A zebra crossing features a series of black and white stripes painted across a road (a bit like the markings of a zebra). Sometimes, these crossings are raised to be level with the pavement. Zebra crossings also have round, amber-coloured lights at either side, mounted on black and white-striped poles. These are called Belisha beacons, named after Leslie Hore-Belisha, the Minister for Transport who introduced them in 1934. While the beacons were previously traditional lamps, on newer crossings they have been replaced by rings of LEDs, which are more visible, and more energy efficient.
How do pedestrians cross at a zebra crossing?
A zebra crossing is the only crossing where the pedestrian automatically has the right of way once they have stepped out. The Highway Code advises that pedestrians allow traffic plenty of time to see them before starting to cross and to keep looking while crossing, just in case a vehicle attempts to overtake a stationary vehicle. If there is an island in the middle of the crossing, each half should be treated as a separate crossing and the same rules should be followed.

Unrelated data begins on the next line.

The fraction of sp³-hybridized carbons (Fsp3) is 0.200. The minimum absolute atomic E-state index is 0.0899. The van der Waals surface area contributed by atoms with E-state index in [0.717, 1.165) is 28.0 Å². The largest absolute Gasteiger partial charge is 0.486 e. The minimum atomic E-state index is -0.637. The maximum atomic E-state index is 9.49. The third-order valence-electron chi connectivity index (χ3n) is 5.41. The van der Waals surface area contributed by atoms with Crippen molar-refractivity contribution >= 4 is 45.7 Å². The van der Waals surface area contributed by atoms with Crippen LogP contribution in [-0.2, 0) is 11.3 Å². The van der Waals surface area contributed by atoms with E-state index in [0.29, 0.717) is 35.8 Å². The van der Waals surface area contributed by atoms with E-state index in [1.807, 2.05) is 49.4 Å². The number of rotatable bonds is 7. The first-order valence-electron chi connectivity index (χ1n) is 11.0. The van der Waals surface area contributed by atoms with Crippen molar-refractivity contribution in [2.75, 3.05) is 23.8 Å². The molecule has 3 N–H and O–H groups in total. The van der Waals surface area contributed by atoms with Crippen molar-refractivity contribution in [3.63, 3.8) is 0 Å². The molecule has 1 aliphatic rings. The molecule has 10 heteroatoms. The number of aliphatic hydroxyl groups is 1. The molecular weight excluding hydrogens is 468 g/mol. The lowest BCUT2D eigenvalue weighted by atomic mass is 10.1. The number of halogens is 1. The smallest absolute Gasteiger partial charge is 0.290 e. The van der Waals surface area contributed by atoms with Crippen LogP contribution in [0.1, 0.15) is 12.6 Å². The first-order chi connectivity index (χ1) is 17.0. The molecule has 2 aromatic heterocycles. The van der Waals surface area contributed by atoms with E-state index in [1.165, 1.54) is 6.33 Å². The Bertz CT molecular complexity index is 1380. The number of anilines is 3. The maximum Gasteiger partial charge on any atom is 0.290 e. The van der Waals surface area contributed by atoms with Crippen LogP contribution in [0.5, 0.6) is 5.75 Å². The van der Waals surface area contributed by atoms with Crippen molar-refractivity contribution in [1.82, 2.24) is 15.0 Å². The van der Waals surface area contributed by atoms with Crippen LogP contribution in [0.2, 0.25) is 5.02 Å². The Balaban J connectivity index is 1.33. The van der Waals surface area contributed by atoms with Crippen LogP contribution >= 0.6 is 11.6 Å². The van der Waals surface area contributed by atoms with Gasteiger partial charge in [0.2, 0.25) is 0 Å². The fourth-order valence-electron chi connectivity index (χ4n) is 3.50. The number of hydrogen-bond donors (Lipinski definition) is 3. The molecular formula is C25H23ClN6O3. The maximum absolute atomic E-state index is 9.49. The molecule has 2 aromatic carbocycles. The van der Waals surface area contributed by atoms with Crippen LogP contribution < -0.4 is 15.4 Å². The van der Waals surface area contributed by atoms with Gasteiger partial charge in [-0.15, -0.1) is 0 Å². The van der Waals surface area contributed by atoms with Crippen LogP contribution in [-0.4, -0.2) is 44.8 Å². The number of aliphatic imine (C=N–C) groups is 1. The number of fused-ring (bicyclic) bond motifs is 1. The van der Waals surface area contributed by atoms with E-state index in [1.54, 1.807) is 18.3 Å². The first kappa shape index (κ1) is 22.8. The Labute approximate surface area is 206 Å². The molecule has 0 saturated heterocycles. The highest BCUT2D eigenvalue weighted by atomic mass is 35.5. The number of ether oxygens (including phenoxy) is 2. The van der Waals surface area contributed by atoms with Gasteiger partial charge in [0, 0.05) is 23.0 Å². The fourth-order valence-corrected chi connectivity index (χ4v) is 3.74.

How should a driver approach a zebra crossing?
With Belisha beacons, drivers should see the crossing well in advance. They should approach with caution and be aware that traffic may come to a halt, as vehicles closer to the crossing could stop to let someone cross. When stopped at a crossing, drivers should allow any pedestrians to reach the other side of the crossing before moving off.